National Holodomor Education Committee participates in ‘incorporating genocide education as compulsory learning’ in all TDSB high schools

    The Holodomor Tour Bus in Ottawa

    Orest Zakydalsky, UCC National Office.

    The National Holodomor Education Committee (NHEC) of the Ukrainian Canadian Congress actively participated in helping to incorporate genocide education as compulsory learning throughout Toronto District School Board high schools. NHEC Chair Valentina Kuryliw submitted a brief supporting the motion written by TDSB Trustees to the Ontario Ministry of Education. As part of the motion, TDSB Chair of the Board Robin Pilkey will recommend to the Minister of Education that:

    1. The Grade 11 Genocide: Historical and Contemporary Implications, be accredited as part of the Ontario Curriculum as a “university” or “mixed” course,
    2. Genocide examples are a comprehensive study as part of the mandatory “Canadian History Since World War I” Grade 10 course; and,
    3. The province convene a working group of experts to look critically at the Ontario curriculum to ensure that students graduate with a better understanding of human rights, and how to protect those rights and take effective action if they or others experience hate, racism or others forms of discrimination and violence.

    The motion, which was passed unanimously by the Board on 19 June, is also supported by a number of organizations including the Centre for Israel and Jewish Affairs, Project Abraham, the National Holodomor Education Committee, Liberation75 and the Armenian National Committee.

    Kuryliw’s brief (below) discussed the importance of the Holodomor and the inclusion of genocides like the Holodomor in the teaching of human rights and genocide in that course and other courses of study in the Ontario curriculum.

    “The Ukrainian Holodomor (1932-33) is a unique example of genocide by famine which occurred not during a time of war, but during a time of peace, carried out and concealed under Communist rule. It is a genocide that was denied, covered up as fake news and ignored for over 50 years. As a result, it is little known today and yet its legacy continues in current international affairs. Death inflicted by starvation is just one method used to destroy masses of people.

    Since the Holodomor, food has been used as a weapon by other imperial and authoritarian states and thus the Holodomor serves as a useful case study of how governments methodically create the conditions for targeting and dehumanizing groups, permitting genocide to occur through an escalation of human rights abuses and legislation passed by authorities. By studying the Holodomor and other genocides we are teaching students to recognize and analyze the steps by which genocides develop and are escalated by authorities, and to thus become proactive global citizens who can prevent them from reoccurring. Genocide education and understanding the mechanisms of genocide, complements the study of human rights and Canadian values, the understanding of issues of equity, oppression, racism, hate and discrimination faced by any group that can be targeted at any time in history in any society.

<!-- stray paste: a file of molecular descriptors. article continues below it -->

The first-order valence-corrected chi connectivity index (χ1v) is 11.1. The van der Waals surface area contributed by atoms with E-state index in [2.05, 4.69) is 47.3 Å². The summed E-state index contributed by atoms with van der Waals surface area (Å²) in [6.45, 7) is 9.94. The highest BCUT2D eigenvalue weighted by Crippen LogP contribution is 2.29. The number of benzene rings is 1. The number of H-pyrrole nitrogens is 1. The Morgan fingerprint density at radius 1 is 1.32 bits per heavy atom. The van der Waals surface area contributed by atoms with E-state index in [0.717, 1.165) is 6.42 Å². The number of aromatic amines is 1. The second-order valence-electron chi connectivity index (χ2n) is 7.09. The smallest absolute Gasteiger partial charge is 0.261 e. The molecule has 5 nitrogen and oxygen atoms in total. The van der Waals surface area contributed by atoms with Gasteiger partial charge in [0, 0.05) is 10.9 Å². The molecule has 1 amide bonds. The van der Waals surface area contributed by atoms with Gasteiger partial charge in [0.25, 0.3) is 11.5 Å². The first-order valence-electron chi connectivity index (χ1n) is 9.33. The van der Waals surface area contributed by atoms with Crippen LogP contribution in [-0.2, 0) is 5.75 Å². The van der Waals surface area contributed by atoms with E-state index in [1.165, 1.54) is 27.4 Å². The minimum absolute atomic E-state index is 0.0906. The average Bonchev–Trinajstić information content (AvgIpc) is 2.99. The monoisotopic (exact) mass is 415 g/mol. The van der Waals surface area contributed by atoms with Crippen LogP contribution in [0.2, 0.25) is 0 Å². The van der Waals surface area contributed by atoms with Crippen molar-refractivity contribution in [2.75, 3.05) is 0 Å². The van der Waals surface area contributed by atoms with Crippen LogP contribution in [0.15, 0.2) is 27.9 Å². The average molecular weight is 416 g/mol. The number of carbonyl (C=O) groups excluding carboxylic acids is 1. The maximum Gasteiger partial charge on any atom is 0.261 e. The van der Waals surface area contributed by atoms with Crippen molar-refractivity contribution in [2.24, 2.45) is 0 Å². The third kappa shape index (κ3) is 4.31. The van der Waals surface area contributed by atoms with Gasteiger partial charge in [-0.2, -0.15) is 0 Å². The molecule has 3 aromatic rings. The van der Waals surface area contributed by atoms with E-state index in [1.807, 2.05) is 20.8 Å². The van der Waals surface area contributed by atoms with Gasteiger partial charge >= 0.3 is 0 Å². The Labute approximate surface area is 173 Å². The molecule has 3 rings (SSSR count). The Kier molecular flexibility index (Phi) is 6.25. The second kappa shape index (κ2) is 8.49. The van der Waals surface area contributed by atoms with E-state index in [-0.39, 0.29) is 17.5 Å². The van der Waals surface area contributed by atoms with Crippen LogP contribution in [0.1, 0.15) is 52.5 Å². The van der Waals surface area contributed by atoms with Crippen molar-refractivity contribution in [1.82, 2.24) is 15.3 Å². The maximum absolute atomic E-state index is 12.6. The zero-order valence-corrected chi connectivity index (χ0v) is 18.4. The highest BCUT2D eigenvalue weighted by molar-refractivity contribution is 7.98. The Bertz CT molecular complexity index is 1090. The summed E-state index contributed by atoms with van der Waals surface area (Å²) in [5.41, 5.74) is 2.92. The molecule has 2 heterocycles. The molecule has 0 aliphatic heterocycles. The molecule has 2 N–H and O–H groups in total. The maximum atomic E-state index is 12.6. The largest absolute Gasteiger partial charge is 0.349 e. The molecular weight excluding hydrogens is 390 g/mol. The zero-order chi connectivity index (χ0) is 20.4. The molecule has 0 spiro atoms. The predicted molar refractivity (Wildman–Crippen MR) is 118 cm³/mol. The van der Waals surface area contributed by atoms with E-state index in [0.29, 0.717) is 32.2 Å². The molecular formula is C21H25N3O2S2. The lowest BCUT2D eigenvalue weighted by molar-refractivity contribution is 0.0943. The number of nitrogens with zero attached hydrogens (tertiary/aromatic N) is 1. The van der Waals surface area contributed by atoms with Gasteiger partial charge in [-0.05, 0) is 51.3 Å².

Every day, as democratic and socially responsible citizens, we are called upon to respond to injustices occurring around us. These injustices could include bullying, hate crimes and acts of intolerance. Genocide education teaches critical thinking in identifying acts of human rights abuse and gives students the tools by which they can do something to involve themselves in proactive interventions and resolutions in their local communities and schools. Otherwise, the dehumanization of one man can lead to the destruction of a nation if not stopped by the actions of the global community. As Kofi Annan, the seventh Secretary-General of the United Nations stated, ‘A genocide begins with the killing of one man–not for what he has done, but because of who he is’.

    Although we recommend a course on Genocide should be offered to all high school students in Ontario as one of the courses that can be selected by students to meet the Social Studies requirement, it is also important that all students learn about the importance of human rights and their abuses leading to genocide. This should be a unit in the Grade 10 Canadian History course that is compulsory for all Ontario high school students. These concepts should also be included with examples of abuse and genocide in Social Studies courses such as politics, law, social justice, world issues, equity studies, world religions, media studies, literature.

    The escalation of human rights abuses which lead to genocide may be studied by examining a variety of specific genocides, such as the Holodomor and other genocides recognized by the Canadian government.

    Valentina Kuryliw
    Chair, National Holodomor Education Committee, Ukrainian Canadian Congress, Director of Education, Holodomor Research and Education Consortium (HREC)”